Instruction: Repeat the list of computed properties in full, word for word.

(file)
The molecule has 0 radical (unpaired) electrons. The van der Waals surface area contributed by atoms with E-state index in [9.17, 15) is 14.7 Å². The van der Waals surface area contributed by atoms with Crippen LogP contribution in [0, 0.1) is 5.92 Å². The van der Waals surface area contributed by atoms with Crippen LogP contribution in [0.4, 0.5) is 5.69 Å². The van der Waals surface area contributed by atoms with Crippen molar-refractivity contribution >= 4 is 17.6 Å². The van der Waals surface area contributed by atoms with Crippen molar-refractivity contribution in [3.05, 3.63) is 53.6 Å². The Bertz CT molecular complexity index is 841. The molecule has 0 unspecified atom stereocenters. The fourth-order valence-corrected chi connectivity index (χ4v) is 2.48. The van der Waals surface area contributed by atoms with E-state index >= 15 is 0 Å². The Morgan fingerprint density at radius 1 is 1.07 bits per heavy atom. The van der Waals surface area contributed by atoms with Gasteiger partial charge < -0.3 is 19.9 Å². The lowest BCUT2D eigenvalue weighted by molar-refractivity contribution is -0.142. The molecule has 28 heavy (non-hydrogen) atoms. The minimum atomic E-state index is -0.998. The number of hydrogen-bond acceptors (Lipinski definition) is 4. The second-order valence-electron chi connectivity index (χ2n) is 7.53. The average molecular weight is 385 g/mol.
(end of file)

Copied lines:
The molecule has 0 radical (unpaired) electrons. The van der Waals surface area contributed by atoms with E-state index in [9.17, 15) is 14.7 Å². The van der Waals surface area contributed by atoms with Crippen LogP contribution in [0, 0.1) is 5.92 Å². The van der Waals surface area contributed by atoms with Crippen LogP contribution in [0.4, 0.5) is 5.69 Å². The van der Waals surface area contributed by atoms with Crippen molar-refractivity contribution >= 4 is 17.6 Å². The van der Waals surface area contributed by atoms with Crippen molar-refractivity contribution in [3.05, 3.63) is 53.6 Å². The Bertz CT molecular complexity index is 841. The molecule has 0 unspecified atom stereocenters. The fourth-order valence-corrected chi connectivity index (χ4v) is 2.48. The van der Waals surface area contributed by atoms with E-state index >= 15 is 0 Å². The Morgan fingerprint density at radius 1 is 1.07 bits per heavy atom. The van der Waals surface area contributed by atoms with Gasteiger partial charge < -0.3 is 19.9 Å². The lowest BCUT2D eigenvalue weighted by molar-refractivity contribution is -0.142. The molecule has 28 heavy (non-hydrogen) atoms. The minimum atomic E-state index is -0.998. The number of hydrogen-bond acceptors (Lipinski definition) is 4. The second-order valence-electron chi connectivity index (χ2n) is 7.53. The average molecular weight is 385 g/mol.